Today this ban was lifted, which benefits all families adopting HIV+ children internationally. As President Obama stated, the ban was “rooted in fear rather than fact”. I should note that it was President Bush who signed this into law in July of 2008 as part of approving legislation for reauthorizing funding for PEPFAR. President Obama states he is now “finishing the job.”
Here we are post-race getting ready to eat a big lunch!
More of Team AHOPE before the race.
I experienced my first Bloomsday race on Sunday and I both loved and hated it. The loving happened before the race, the first mile, the last half mile, and the rest of the day. The hating started right in the middle of the first hill and lasted until about mile four or so, then I felt good, until I caught my first glimpse of Doomsday Hill. Wow – it is one long hill.
I even found it mentioned in an article titled Famous Hills in U.S. Races at RunnersWorld.com:
4. Doomsday HillWhere:Lilac Bloomsday Run (12-K), Spokane, Wash., May 3, 2009When It Hits: After you cross the T. J. Meenach Bridge, at about 4.75 milesHow Long, How Hard: .72 miles, rising 145 feet, 3.8 percent average grade; a 6.5 percent grade after a steep downhillHow to Conquer It: “I used to run a five-mile uphill climb at 5,000-feet altitude once a week,” says seven-time Bloomsday champ Anne Audain. “After those runs, Doomsday Hill was a breeze.”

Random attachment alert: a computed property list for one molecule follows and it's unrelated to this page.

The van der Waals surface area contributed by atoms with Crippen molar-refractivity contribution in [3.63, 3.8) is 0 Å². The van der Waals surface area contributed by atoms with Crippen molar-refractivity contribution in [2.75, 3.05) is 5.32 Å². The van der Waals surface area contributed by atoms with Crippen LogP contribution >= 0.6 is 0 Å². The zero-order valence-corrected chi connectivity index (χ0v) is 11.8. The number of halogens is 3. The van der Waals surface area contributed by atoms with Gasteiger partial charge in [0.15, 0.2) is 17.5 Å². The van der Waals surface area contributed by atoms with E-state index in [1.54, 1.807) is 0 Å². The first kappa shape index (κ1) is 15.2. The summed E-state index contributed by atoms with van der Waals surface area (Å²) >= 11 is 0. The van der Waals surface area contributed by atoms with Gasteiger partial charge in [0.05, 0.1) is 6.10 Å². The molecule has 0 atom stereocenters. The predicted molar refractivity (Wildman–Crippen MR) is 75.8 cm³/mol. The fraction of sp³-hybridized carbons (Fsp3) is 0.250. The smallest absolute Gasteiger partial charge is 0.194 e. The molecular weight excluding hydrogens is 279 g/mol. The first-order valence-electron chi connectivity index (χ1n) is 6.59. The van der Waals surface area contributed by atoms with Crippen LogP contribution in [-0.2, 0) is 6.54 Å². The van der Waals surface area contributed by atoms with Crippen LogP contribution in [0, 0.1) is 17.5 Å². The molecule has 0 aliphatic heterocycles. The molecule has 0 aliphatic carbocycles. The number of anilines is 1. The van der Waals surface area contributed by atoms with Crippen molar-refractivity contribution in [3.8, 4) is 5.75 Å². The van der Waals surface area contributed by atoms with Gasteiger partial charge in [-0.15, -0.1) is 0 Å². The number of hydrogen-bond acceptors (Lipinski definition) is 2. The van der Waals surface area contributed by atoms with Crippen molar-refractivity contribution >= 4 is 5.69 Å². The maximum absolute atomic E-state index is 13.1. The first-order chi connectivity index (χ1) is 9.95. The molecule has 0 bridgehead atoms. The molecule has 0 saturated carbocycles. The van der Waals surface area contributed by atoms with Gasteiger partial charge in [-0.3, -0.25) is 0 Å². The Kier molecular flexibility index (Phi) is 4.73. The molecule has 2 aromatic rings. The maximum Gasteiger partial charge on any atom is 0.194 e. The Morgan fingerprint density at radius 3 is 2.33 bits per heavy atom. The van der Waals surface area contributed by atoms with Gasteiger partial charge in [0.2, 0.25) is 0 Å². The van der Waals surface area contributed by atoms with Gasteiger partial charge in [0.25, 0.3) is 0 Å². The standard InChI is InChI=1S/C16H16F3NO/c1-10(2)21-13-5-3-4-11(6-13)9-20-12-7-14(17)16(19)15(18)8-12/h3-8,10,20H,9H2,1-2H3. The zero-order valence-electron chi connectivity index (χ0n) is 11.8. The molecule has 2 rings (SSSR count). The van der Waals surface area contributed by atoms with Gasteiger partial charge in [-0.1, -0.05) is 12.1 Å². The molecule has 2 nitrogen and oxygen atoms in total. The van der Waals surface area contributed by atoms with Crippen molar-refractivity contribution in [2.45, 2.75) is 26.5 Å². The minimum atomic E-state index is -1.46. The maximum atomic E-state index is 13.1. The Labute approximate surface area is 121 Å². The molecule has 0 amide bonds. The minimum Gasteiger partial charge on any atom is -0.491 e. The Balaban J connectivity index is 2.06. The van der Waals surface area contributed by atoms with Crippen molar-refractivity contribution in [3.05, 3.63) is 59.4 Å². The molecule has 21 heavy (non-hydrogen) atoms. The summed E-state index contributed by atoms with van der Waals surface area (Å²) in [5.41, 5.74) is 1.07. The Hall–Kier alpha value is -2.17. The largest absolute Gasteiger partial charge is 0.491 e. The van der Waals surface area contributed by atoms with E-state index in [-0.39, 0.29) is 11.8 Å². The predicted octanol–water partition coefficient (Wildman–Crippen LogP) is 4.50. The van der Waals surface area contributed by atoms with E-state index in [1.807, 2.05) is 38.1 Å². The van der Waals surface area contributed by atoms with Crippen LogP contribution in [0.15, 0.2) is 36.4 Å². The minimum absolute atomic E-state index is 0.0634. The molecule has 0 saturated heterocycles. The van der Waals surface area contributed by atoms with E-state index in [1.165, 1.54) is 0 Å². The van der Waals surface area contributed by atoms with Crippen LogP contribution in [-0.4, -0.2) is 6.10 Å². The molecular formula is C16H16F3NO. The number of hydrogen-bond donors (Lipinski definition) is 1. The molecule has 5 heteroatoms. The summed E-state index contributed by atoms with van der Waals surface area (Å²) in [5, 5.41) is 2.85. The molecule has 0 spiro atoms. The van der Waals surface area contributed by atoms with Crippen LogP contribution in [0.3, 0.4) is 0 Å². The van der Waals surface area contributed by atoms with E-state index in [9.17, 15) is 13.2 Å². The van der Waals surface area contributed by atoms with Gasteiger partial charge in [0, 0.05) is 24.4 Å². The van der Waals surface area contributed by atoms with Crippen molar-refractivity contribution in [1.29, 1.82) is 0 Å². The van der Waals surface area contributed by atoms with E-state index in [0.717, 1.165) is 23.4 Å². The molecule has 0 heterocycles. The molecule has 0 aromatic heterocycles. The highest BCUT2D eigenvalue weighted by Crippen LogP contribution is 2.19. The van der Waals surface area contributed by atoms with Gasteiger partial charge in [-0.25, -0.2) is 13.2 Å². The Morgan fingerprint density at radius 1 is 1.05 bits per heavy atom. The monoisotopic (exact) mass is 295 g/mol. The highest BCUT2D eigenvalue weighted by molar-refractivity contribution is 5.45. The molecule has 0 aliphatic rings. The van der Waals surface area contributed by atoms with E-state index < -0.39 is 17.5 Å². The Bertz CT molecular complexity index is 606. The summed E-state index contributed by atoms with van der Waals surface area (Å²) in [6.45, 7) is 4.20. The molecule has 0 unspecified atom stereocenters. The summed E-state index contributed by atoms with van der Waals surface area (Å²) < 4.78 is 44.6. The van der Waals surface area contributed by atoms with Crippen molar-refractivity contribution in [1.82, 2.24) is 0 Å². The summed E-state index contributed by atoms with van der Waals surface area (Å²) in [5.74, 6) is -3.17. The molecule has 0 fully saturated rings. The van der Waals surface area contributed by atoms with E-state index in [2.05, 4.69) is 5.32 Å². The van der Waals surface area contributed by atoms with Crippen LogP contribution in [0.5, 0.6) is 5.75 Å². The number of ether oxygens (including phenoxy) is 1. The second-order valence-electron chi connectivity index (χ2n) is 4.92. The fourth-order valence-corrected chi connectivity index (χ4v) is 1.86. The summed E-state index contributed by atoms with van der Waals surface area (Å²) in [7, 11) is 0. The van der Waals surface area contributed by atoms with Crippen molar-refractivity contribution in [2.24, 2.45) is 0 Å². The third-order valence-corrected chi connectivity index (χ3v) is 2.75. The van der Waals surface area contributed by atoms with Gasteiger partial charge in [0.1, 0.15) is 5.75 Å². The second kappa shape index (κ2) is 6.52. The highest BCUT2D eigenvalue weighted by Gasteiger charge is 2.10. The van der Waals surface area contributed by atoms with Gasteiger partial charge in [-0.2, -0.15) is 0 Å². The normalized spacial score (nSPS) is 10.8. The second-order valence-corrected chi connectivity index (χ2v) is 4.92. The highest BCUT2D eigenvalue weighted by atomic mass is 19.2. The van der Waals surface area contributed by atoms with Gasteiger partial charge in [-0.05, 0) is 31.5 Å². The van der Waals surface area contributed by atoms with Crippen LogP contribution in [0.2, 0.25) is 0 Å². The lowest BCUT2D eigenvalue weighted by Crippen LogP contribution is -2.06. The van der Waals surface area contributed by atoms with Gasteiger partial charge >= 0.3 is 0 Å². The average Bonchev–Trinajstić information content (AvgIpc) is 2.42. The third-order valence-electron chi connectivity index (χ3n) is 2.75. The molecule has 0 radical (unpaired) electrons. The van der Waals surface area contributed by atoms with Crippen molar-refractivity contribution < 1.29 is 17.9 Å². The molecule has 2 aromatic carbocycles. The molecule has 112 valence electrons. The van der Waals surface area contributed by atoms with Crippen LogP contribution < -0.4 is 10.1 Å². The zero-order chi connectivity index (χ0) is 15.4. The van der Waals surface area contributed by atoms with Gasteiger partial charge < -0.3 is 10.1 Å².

My true confession is that I knew if I ran up that hill, especially at the pace I was going, I just might vomit at the top. I knew for certain that I would be in serious pain and that I would not be happy. So I made a decision to be free of the “never walk” mindset, and walk that hill. I walked fast, and I passed many runners as I walked. As soon as I got near the crest of the hill I began to run again and although I felt tired at times, the last few miles were okay.